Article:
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NCIS: A Whiter Shade of Pale?

It may be the most popular drama on television, but I don’t often watch NCIS – in spite of Mark Harmon’s blue eyes and no-nonsense acting style -- because of the formula and dialogue. And since its beginning nine years ago, I have noticed that the cast of the CBS version of the Naval Criminal Investigative Service we see each Tuesday night at 8 has a, well, pale cast to it.  Very pale. 

You must have seen NCIS at least once (it’s hard to avoid), and I wonder if you think Jethro Gibbs’ NCIS unit looks like the U.S. Navy you see in San Diego?

Think about it.  Gibbs, Dinozzo, Caitlin, Jenny, Ziva, Ducky, Abby and Mr. Palmer, not to mention various stray law enforcement agents from elsewhere.  Pretty much all white.  And the actress with the Hispanic surname plays an Israeli.

People of color do pop up occasionally.  Rocky Carroll currently plays Leon Vance, the NCIS director.  Pancho Demming played an asst. medical examiner until his character got shot, like seven years ago.  And Liza Lapira was either a traitor or not a traitor for several weeks one season.  But these are recurring roles, folks.  They appear briefly or some weeks not at all, especially if they are dead. 

Both the military and most major American cities contain quite a mixture of ethnicities, so why do you think Hollywood doesn’t often reflect this reality when casting? Perhaps it just doesn’t occur to most show-runners and producers to hire actors who don’t look like they do.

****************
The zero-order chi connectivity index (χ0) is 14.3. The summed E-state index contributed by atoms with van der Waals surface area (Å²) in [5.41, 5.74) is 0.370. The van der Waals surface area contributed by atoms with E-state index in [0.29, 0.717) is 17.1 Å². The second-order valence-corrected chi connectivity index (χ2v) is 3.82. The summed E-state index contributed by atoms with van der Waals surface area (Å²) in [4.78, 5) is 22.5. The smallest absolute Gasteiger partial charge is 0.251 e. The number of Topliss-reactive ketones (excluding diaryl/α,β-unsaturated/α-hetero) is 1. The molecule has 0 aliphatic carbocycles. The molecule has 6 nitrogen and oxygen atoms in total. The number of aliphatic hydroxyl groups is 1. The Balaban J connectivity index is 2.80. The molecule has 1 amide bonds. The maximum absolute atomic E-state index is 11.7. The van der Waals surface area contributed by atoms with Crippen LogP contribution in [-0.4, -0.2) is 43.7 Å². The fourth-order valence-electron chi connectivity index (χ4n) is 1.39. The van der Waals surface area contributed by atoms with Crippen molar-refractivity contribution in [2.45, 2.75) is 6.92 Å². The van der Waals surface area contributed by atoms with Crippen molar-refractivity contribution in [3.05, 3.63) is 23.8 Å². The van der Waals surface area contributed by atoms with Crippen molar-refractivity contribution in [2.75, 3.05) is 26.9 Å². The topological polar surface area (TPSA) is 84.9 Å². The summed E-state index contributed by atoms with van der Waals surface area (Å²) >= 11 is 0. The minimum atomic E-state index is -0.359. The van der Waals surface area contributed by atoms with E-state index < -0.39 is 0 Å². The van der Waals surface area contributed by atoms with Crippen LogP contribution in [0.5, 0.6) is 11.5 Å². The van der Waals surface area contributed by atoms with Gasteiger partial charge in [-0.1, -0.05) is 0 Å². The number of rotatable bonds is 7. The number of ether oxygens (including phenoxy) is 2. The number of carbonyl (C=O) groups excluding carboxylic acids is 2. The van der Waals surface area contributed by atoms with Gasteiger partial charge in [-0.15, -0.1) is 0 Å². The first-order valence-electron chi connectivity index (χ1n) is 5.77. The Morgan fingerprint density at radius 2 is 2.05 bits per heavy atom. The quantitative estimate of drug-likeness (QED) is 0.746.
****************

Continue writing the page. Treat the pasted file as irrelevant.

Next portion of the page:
So which drama series do make casting decisions that reflect the ethnic make-up of their locations? TNT's series seem to manage it. “The Closer,“ with its multi-ethnic major crimes unit, looks quite like LA.  Jada Pinkett Smith is the chief nursing officer in “HawthorNE,” set in a big-city hospital, and “Memphis Beat” features Alfre Woodard in a major role.  Elsewhere, the “Law & Order” franchises have always included actors of color, as have CSI and its spin-offs. ABC’s “Gray’s Anatomy” is often held up as a paragon of color-blind casting.  And then there’s…can’t think of any more.  Any ideas?

Since television viewers are as scarce as ham radio operators these days, wouldn't you think that networks and producers would not want to leave any potential viewers feeling dissed by feeling left out? Amazing. More amazing to be asking that question in 2011.  

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